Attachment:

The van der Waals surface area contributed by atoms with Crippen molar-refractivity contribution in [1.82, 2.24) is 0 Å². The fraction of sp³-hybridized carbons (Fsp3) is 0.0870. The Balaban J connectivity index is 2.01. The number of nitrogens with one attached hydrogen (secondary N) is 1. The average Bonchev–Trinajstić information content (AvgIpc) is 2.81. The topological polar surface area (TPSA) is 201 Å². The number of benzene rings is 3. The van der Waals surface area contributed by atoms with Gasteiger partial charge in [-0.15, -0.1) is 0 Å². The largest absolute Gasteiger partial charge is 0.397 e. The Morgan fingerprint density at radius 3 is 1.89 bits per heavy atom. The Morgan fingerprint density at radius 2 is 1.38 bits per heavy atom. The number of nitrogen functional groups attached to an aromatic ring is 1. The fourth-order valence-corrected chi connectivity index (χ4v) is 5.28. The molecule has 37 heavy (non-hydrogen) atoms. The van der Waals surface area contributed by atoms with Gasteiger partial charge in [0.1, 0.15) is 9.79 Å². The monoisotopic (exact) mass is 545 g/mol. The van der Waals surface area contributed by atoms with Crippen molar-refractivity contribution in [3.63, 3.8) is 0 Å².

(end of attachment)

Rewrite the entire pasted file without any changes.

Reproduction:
The van der Waals surface area contributed by atoms with Crippen molar-refractivity contribution in [1.82, 2.24) is 0 Å². The fraction of sp³-hybridized carbons (Fsp3) is 0.0870. The Balaban J connectivity index is 2.01. The number of nitrogens with one attached hydrogen (secondary N) is 1. The average Bonchev–Trinajstić information content (AvgIpc) is 2.81. The topological polar surface area (TPSA) is 201 Å². The number of benzene rings is 3. The van der Waals surface area contributed by atoms with Gasteiger partial charge in [-0.15, -0.1) is 0 Å². The largest absolute Gasteiger partial charge is 0.397 e. The Morgan fingerprint density at radius 3 is 1.89 bits per heavy atom. The Morgan fingerprint density at radius 2 is 1.38 bits per heavy atom. The number of nitrogen functional groups attached to an aromatic ring is 1. The fourth-order valence-corrected chi connectivity index (χ4v) is 5.28. The molecule has 37 heavy (non-hydrogen) atoms. The van der Waals surface area contributed by atoms with Gasteiger partial charge in [0.1, 0.15) is 9.79 Å². The monoisotopic (exact) mass is 545 g/mol. The van der Waals surface area contributed by atoms with Crippen molar-refractivity contribution in [3.63, 3.8) is 0 Å².